WASHINGTON/PHILADELPHIA (Reuters) - Federal Reserve Chair Janet Yellen has the evidence of U.S. labor market health she wanted in order to raise benchmark interest rates for the first time in a decade this month, but she may have a tougher time selling further hikes.
Yellen’s arguments against potential dissenters at the Dec. 15-16 Fed policy meeting were strengthened by Labor Department data on Friday that showed employers hired 211,000 people in November while even greater numbers joined the workforce.
Federal funds futures contracts imply a 79-percent chance that the Fed will end seven years of near-zero interest rates at its December meeting and about even odds of a second rate rise by March.
Beyond that the outlook is more mixed. Interest rate futures maturing in the second half of next year are rising slightly, showing traders are wagering the Fed will manage no more than two further hikes before the end of next year.
The differences among Fed policy makers were on display at a Philadelphia Federal Reserve conference on Friday where Narayana Kocherlakota, in his last speech as president of the Minneapolis Fed, gave a sharp critique of a central bank that he said was too anxious to begin raising rates and thus would fail to create perhaps millions of jobs in a timely manner.
James Bullard, the more hawkish head of the St. Louis Fed, followed that presentation with one that argued it is time to raise rates and to begin shrinking the central bank’s $4.5 trillion balance sheet which was bulked up in recent years to boost the economy.
“You have an open debate between doves and hawks as to what the pace of increases should look like,” said Art Hogan, chief market strategist at Wunderlich Securities in New York, referring to the divisions within the Fed over readiness to tighten monetary policy.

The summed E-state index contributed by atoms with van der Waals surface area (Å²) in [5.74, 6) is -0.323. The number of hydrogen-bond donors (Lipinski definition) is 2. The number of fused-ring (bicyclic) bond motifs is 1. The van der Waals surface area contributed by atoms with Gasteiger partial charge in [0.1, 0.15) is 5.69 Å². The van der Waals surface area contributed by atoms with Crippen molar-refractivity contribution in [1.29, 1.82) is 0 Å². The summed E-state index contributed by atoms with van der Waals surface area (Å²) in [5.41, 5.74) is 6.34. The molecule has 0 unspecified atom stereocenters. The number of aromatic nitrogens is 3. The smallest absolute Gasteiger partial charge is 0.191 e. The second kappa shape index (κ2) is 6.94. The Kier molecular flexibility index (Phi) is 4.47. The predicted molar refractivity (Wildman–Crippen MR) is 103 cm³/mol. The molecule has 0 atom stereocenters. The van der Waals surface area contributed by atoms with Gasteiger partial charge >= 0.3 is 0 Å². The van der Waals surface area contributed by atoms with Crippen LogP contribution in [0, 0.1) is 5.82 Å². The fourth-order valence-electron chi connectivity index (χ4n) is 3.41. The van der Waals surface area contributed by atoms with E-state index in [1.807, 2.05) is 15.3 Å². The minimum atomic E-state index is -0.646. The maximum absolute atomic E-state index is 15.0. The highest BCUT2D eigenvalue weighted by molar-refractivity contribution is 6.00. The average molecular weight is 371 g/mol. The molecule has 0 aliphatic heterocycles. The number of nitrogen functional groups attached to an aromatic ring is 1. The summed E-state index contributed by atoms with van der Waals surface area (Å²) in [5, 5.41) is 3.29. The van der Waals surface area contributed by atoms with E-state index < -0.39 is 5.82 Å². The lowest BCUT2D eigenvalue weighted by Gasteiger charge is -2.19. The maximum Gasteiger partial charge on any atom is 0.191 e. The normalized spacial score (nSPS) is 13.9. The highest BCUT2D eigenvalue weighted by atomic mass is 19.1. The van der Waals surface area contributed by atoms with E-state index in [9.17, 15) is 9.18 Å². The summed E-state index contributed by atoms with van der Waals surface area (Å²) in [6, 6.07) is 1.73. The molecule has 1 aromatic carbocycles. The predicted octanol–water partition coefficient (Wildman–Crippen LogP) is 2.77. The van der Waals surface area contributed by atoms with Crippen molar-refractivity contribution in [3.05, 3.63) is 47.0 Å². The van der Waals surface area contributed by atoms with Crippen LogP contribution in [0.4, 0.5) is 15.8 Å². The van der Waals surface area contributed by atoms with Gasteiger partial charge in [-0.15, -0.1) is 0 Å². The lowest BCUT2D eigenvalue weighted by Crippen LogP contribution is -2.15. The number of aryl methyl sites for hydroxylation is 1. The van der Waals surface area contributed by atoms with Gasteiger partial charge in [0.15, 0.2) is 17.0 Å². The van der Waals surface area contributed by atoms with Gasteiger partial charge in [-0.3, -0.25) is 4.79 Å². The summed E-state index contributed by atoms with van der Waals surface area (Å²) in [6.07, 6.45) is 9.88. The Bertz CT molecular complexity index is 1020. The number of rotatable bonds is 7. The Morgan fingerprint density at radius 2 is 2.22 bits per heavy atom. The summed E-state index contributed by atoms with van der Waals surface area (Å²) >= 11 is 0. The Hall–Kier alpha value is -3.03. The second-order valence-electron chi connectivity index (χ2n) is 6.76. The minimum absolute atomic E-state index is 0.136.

The Fed has appeared gun shy on tightening policy twice already this year, in June and September. Its key policy rate has been 0-0.25 percent since the depths of the financial crisis in late 2008.
Wall Street’s top banks said in a Reuters poll on Friday that they expect the central bank to maintain a slow pace of rate hikes, with the median forecast for the fed funds rate for mid-2016 about 0.75 percent and 1.125 percent for the end of the year.
The Fed’s policymakers hold very different views of where the central bank’s benchmark rate will end next year, ranging from less than zero to 3.0 percent, according to projections released in September that were based on their views of appropriate policy. The median outlook was for four quarter-point rises next year, while their views of the long-term normal level range from between 3.0 percent and 4.0 percent.
Worryingly for a consensus-seeking Yellen, it is not just traditional “doves” such as Governor Lael Brainard who are questioning the pace of rate rises. Even some of the hawks, who would typically worry more about inflation risks than weak economic growth, are weighing a possibility that they may face a long spell of below normal economic growth and low inflation.
Bullard noted that rates have remained low in most advanced economies. If that persists it “may be leading us to an outcome with low nominal interest rates and low inflation that can last for a very long time,” he said, adding the Fed needs to be willing to pause and also to speed up its pace of tightening.
Earlier this week, Yellen said the process of rate increases could be gradual but she has yet to spell out what gradual means.
One driver for the pace of rate rises will be whether inflation picks up next year, and Friday’s data suggested workers might not be getting big enough raises for businesses to raise prices much.
Average hourly earnings rose 2.3 percent in November from a year earlier, down from 2.5 percent in October. Without more inflationary pressures, policymakers likely want to raise rates more gradually.
Friday’s jobs report also highlighted Brainard’s argument that weakness in the global economy could constrain U.S. growth more than policymakers currently expect. Manufacturing jobs, which are among the most exposed to the global economy, actually fell by 1,000 in November, the third drop in the last four months.
“While this report can help justify a rate hike in December, it can’t justify anything more than a very gradual path of rate hikes,” said Brian Jacobsen, a portfolio strategist at Wells Fargo Funds Management in Menomonee Falls, Wisconsin.
Additional reporting by Ann Saphir in San Francisco, and Dion Rabouin and Rodrigo Campos in New York; Editing by David Chance and Chizu Nomiyama